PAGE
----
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Innovation Design Engineering (MA/MSC)

Danyi Shen

Hello there! I am Danyi Shen (Zoey) :

An Innovation Design Engineering graduate student at Imperial College London (@ ICL) and Royal College of Art (@RCA).

A product designer who has a multidisciplinary background and has worked for designaffairs GmbH and TG0 LTD.  

A creative technologist who has a keen interest in embedding daily humour into serious technical implementation.

A start-up co-founder who is developing an AI-led ideation tool to better incubate ideas for designers.

Feel free to contact me even you just want to have a chat.

Do you know how to tangle a knot from your earphone cables? You probably have no idea, but your pocket is really good at it.


Physicists Dorian Raymer and Douglas Smith investigated this earphone knotting problem in their paper, ‘Spontaneous knotting of an agitated string’, unveiling 120 different knot patterns after over 3000 experiments. This brought out my curiosity of exploring the possibilities of applying knot theory in the design field: “What if the chaotic pattern of the knot can be applied to somewhere else?”


The early understanding and experiments navigated the project to the intersection field of knot theory and cryptology: “What if knot theory works as a cryptological solution in data protection?” Through rigorous research and advanced experiments, the journey then led to the final concept KNOTALK.


KNOTALK is a cryptological translating system communicating between text-based data and tangible knots, which is potentially used in the scenarios like password generating, identification, and private conversation.

Cryptology, known as the method of making and breaking codes, is a discipline to protect data. Cryptology started in ancient Greek and has lots of inventions throughout its long history, such as the Caeser cipher and the Enigma machine. Modern cryptology, like symmetric-key cryptography and public-key cryptography, relies on strong algorithms to protect digital currencies, computer passwords, online databases and private conversations. However, the conflict between highly secure cryptology and easy management leads to users’ bad data management habits, threatening their data safety.


Knot theory is a branch of mathematics that studies knots. Tackling knot problems is like playing with a rubber sheet. It deals with the ways that strings can be twisted, bent, pulled, or otherwise deformed from one shape to another. The uniqueness, amorphization, and stability features of knots show the potential to develop a better solution to cryptology in the back-end algorithm and user interface.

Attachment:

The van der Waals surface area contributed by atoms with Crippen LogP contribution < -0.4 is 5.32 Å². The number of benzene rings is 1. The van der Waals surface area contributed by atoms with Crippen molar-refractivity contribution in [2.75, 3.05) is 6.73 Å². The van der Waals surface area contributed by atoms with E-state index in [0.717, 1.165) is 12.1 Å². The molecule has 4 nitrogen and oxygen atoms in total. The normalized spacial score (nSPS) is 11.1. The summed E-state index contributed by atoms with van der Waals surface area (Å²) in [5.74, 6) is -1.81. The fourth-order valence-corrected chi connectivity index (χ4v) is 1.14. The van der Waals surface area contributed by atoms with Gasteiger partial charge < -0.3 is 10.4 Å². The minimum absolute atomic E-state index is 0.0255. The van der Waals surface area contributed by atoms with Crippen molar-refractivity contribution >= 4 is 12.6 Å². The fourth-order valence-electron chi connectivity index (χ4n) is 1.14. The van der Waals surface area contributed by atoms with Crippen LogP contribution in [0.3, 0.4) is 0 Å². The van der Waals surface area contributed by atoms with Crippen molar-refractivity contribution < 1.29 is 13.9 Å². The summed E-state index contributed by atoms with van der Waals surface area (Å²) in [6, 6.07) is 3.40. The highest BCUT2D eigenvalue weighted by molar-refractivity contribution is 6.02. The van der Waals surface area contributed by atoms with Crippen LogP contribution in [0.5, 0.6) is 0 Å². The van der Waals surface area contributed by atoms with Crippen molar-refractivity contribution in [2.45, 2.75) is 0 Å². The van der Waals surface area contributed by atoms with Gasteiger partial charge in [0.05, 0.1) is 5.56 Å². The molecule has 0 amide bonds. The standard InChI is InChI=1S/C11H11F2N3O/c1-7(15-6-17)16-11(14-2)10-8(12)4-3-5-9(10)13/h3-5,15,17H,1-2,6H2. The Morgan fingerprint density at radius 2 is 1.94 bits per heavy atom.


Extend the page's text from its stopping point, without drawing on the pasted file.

KNOTALK is a cryptological translation system communicating between text-based data and tangible knots. The machine is composed of a control panel and a tumbling box. The control panel has a keyboard for data input. A button panel is attached to control the movement of the tangling frame, while the screen displays the data.


The frame refers to rational tangle in knot theory. Rational tangles are basic constructing blocks to tangle a knot. Two strings are tangled through the movement of the four endpoints. The control panel has eight directions, each of which represents a specific perspective and movement.


Software: @KnotPlot

— Users need to customize their knot reference before any operation. The reference comes from anything that users feel easy to memorize.
— Throughout the explorations, KNOTALK shows its possibilities in different scenarios: password generating and management, family memento, private conversation, identification and contract agreement.
— What if knots are passwords? Encode passwords into multiple knots and arrange them in specific places. The knots guarantee the ownership of the data and their deceptive forms disguise the users' actual intention.
— What if knots can be tangled into your family tapestry? Imagine encoding the diary of your life from 2021, then decoding it in 2100 and share it with your grandson.
— What if the knot is a new language to secure private conversation against super surveillance? What if the knot could be a new way for identification? What if the knot is the contract that protects confidential information when mutual commitment is encoded.

The initial experiments were driven by the knot theory features: How its uniqueness, deceptiveness, and stability could disrupt the current cryptological system? To narrow down the focus, scenarios of managing passwords and private conversations were mainly tested in this stage. A range of quick ideas and prototypes were developed, uncovering the best potential that knots embedded in a tangible interface to encrypt and decrypt data.


The advanced experiments with building prototypes discussed the physical frame of tangling the knot and the relationship between user input with the data encryption format. Rational tangle showed its best performance in user interaction, safety level, and prototyping feasibility, whilst the keyboard as an inclusive user input device should be provided to support the interaction.


Acknowledgements:

Experts: Annalisa Marzuoli, Raphael Kim, Yuchen Wang

Professional input: Xianzhi Zhang, Xiaoyang Duan, Finn Crockatt

Users & interviewees: Wenwen Tang, Mick Lin, Echo Chan, Sean Hammett, Minyue Lin, Kuangxi Cui

Software & hardware: KnotPlot, Arduino, p5.js.

Thanks to all IDE tutors and cohorts.



China Scholarship Council